The entrance to Beth O’Donnell’s house in East Hampton isn’t particularly unusual—simply a set of glass-paned front doors that lead into a foyer. But then the surprises begin, starting with a second set of doors: a pair of weathered mahogany Indian specimens dating from the 1800s.
“I bought them while we were renovating, although I didn’t know where we’d use them,” says O’Donnell, who adds that she’s never quite sure where she’s going to put any of the exotic furnishings and artworks she has collected from around the world. “My aesthetic isn’t a planned one. I just know when things feel right.”
The same sentiment applies to her adventurous, eclectic life. The Southwestern chapter, for instance, accounts for the collection of saddles and cowboy boots that dominate one of her guest rooms. In 1993, O’Donnell, her husband, and their three young sons moved from Winnetka, Illinois, to Tucson, Arizona. “Suddenly my kids were passing coyotes on their way to school,” says O’Donnell, who with her husband transformed a dude ranch into a successful rehab center. A few years later, they built Miraval, a resort and spa focused on well-being and holistic living. O’Donnell designed the interiors, which she accented with contemporary Southwestern art from the eponymous gallery that she opened in town and ran for seven years.
Then came Africa. During a 1987 safari, she fell in love with Kenya and bought her first camera. She returned often, photographing wildlife and local village children, which led to photojournalistic work (frequently published in The London Daily Telegraph and Marie Claire) and Angels in Africa (Vendome), a book that documents seven extraordinary African women from seven different countries. “While researching my book, I was spending so much time in Nairobi that I built a cottage at the foot of the Ngong Hills,” she says. “I became more knowledgeable about safaris, and my friends, and then their friends, started asking me to guide expeditions. I still do one or two safaris a year.”
No matter what continent she travels to, O’Donnell hand-carries or ships something home, such as the living room’s pair of beaded Nigerian armchairs, prominently placed around a large coffee table made from wood salvaged from beached dhows, or sailboats. “During my travels, I always bring back some form of wood,” she says. “It carries the energy of the country it comes from and triggers memories.” Her kitchen, not surprisingly, is a trove of wooden implements: a rolling pin from India, a peppermill from France, spoons from Zimbabwe, a grater from Honduras.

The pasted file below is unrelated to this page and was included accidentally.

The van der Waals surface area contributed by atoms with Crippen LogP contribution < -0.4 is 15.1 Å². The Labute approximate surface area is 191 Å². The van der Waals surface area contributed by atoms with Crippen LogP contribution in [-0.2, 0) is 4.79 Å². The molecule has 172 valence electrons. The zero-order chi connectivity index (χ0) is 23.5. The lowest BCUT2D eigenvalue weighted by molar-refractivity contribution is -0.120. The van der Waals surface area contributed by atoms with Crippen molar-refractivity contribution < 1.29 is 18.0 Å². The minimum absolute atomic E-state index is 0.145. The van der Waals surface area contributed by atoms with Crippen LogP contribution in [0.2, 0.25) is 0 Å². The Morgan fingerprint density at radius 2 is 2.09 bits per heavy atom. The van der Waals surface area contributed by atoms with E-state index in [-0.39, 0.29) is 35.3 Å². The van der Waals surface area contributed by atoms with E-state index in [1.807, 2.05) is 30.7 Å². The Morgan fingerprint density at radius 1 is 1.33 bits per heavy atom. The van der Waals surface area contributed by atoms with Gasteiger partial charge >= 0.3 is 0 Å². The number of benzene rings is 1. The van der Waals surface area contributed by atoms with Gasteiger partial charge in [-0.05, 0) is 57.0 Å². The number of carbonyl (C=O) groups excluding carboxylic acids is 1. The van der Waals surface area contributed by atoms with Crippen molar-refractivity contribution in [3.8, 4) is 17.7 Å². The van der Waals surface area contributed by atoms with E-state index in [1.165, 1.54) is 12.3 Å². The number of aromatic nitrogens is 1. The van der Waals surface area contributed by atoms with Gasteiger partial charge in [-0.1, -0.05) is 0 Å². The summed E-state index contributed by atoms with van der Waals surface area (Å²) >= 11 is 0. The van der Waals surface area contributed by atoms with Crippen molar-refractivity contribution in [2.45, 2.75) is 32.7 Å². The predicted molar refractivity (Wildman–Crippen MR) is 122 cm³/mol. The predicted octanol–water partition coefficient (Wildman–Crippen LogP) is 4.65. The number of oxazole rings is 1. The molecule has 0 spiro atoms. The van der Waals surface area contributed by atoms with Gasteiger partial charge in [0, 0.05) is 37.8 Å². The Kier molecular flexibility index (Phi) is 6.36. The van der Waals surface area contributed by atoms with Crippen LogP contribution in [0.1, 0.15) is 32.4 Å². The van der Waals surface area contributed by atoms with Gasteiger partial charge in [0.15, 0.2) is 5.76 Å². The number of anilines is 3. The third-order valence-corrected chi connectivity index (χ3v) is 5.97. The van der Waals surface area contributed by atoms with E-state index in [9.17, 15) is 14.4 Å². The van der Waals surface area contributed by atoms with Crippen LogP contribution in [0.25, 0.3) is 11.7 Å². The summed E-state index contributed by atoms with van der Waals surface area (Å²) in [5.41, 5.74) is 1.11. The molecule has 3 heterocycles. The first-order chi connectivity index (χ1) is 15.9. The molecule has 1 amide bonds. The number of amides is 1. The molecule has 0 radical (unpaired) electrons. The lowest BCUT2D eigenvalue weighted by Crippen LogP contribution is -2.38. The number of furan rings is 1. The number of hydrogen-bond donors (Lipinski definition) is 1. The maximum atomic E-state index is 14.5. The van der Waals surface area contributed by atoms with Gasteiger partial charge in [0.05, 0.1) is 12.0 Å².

O’Donnell’s next move, inspired by a desire to expand her photography career from photojournalism to the fine arts, brought her to Manhattan. Newly divorced at 49, she enrolled in classes at the International Center of Photography. “They say there’s life after 50,” she reflects, “and I say there’s art after 50.” That summer, she visited friends in Sag Harbor, and the following summer she rented a house in Montauk. Soon, she was living in East Hampton full-time. In 2016, she and her partner, writer and television producer Paul Shavelson, bought their current home, an early-1980s farmhouse. “The exterior was a drab brown, so we decided to paint it black, and my designer friend Bernt Heiberg suggested that we paint the interiors black, too. We did, and it makes a dramatic backdrop for my collection of art and objects.”
Around this time, O’Donnell began painting and experimenting with encaustic wax, inspired by the work of Jasper Johns, Robert Rauschenberg, and Peter Beard (she owns several pieces by the latter). “I love how they combined found objects, paint, and photography,” she says. But to do this kind of work, O’Donnell needed space, and so she decided to build a separate studio.
The 600-square-foot structure is an open studio in every sense of the word: large enough for easels, multiple worktables, and a loft space for Shavelson. Dubbed the Art Barn on Larkin Pond, after the natural pond on the property, it features industrial-glass garage doors that provide a wall of natural light and can be rolled up “on nice days, when I wheel a worktable or bring my easel outside,” O’Donnell says.
The artist also envisioned the studio as a place where people could come to see her work, as well as that of other artists, and to take part in salon-style evenings of art and music. Last summer, she and Shavelson hosted an exhibit followed by a live outdoor opera performance, accompanied by Shavelson’s son, a jazz pianist. “I like the idea of commingling different art forms, which is why I work in mixed media and why the decor in my house is a mix of styles,” she muses. “After all, art imitates life. Or is it the other way around?”
A version of this article appeared in the July 1-15 2019 issue of HC&G (Hamptons Cottages & Gardens) with the headline: Graphic Impact.